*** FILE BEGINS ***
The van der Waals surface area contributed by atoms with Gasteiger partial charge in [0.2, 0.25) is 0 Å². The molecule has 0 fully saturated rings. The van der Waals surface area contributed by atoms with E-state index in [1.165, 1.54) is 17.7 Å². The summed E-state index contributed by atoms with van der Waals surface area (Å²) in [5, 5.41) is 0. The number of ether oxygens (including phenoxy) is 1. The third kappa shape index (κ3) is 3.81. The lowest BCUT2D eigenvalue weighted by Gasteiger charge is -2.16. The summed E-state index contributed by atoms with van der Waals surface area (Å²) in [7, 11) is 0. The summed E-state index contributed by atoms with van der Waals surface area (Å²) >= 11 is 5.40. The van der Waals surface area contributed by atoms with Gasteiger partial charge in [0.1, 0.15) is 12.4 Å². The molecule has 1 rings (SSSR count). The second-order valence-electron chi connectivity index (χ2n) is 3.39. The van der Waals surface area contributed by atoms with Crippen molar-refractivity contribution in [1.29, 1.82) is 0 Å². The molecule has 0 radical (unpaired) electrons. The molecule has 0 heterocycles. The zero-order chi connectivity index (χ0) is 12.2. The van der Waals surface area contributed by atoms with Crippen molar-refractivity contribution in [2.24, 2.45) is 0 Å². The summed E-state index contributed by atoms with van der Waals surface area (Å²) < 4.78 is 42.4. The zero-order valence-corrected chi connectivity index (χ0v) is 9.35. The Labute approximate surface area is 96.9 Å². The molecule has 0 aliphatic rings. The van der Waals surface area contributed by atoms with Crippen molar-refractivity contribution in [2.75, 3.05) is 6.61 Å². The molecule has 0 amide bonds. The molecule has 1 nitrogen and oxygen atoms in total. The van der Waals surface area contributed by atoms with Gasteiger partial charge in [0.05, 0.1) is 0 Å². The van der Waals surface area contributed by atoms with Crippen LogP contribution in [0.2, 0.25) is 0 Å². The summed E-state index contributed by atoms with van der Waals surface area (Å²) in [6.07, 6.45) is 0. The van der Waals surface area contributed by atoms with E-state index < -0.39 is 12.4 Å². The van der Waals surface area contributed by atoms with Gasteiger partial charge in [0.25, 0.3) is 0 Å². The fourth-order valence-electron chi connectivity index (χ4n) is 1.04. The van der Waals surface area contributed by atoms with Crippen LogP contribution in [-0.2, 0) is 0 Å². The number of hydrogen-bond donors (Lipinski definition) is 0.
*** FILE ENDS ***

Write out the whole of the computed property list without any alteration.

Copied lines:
The van der Waals surface area contributed by atoms with Gasteiger partial charge in [0.2, 0.25) is 0 Å². The molecule has 0 fully saturated rings. The van der Waals surface area contributed by atoms with E-state index in [1.165, 1.54) is 17.7 Å². The summed E-state index contributed by atoms with van der Waals surface area (Å²) in [5, 5.41) is 0. The number of ether oxygens (including phenoxy) is 1. The third kappa shape index (κ3) is 3.81. The lowest BCUT2D eigenvalue weighted by Gasteiger charge is -2.16. The summed E-state index contributed by atoms with van der Waals surface area (Å²) in [7, 11) is 0. The summed E-state index contributed by atoms with van der Waals surface area (Å²) >= 11 is 5.40. The van der Waals surface area contributed by atoms with Gasteiger partial charge in [0.1, 0.15) is 12.4 Å². The molecule has 1 rings (SSSR count). The second-order valence-electron chi connectivity index (χ2n) is 3.39. The van der Waals surface area contributed by atoms with Crippen molar-refractivity contribution in [1.29, 1.82) is 0 Å². The molecule has 0 radical (unpaired) electrons. The molecule has 0 heterocycles. The zero-order chi connectivity index (χ0) is 12.2. The van der Waals surface area contributed by atoms with Crippen molar-refractivity contribution in [2.24, 2.45) is 0 Å². The summed E-state index contributed by atoms with van der Waals surface area (Å²) < 4.78 is 42.4. The zero-order valence-corrected chi connectivity index (χ0v) is 9.35. The Labute approximate surface area is 96.9 Å². The molecule has 0 aliphatic rings. The van der Waals surface area contributed by atoms with Crippen molar-refractivity contribution in [2.75, 3.05) is 6.61 Å². The molecule has 0 amide bonds. The molecule has 1 nitrogen and oxygen atoms in total. The van der Waals surface area contributed by atoms with Gasteiger partial charge in [0.05, 0.1) is 0 Å². The van der Waals surface area contributed by atoms with Crippen LogP contribution in [0.2, 0.25) is 0 Å². The summed E-state index contributed by atoms with van der Waals surface area (Å²) in [6.07, 6.45) is 0. The van der Waals surface area contributed by atoms with E-state index < -0.39 is 12.4 Å². The van der Waals surface area contributed by atoms with Gasteiger partial charge in [0.25, 0.3) is 0 Å². The fourth-order valence-electron chi connectivity index (χ4n) is 1.04. The van der Waals surface area contributed by atoms with Crippen LogP contribution in [-0.2, 0) is 0 Å². The number of hydrogen-bond donors (Lipinski definition) is 0.